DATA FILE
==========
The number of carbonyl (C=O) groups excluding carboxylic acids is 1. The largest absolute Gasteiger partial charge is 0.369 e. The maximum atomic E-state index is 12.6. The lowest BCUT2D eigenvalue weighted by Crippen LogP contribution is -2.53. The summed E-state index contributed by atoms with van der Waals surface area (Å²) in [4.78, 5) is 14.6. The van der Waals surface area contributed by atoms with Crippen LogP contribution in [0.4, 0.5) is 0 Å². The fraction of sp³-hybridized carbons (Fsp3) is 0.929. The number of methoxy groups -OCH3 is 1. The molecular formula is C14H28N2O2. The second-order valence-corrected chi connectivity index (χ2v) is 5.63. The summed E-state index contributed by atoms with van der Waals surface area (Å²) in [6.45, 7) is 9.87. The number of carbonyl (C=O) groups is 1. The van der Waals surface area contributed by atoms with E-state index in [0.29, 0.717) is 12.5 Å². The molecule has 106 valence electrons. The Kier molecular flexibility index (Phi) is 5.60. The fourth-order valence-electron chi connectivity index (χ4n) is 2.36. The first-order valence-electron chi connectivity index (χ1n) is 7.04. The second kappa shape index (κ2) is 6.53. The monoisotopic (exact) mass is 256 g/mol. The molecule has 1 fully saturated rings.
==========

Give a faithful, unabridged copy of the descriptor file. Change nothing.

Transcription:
The number of carbonyl (C=O) groups excluding carboxylic acids is 1. The largest absolute Gasteiger partial charge is 0.369 e. The maximum atomic E-state index is 12.6. The lowest BCUT2D eigenvalue weighted by Crippen LogP contribution is -2.53. The summed E-state index contributed by atoms with van der Waals surface area (Å²) in [4.78, 5) is 14.6. The van der Waals surface area contributed by atoms with Crippen LogP contribution in [0.4, 0.5) is 0 Å². The fraction of sp³-hybridized carbons (Fsp3) is 0.929. The number of methoxy groups -OCH3 is 1. The molecular formula is C14H28N2O2. The second-order valence-corrected chi connectivity index (χ2v) is 5.63. The summed E-state index contributed by atoms with van der Waals surface area (Å²) in [6.45, 7) is 9.87. The number of carbonyl (C=O) groups is 1. The van der Waals surface area contributed by atoms with E-state index in [0.29, 0.717) is 12.5 Å². The molecule has 106 valence electrons. The Kier molecular flexibility index (Phi) is 5.60. The fourth-order valence-electron chi connectivity index (χ4n) is 2.36. The first-order valence-electron chi connectivity index (χ1n) is 7.04. The second kappa shape index (κ2) is 6.53. The monoisotopic (exact) mass is 256 g/mol. The molecule has 1 fully saturated rings.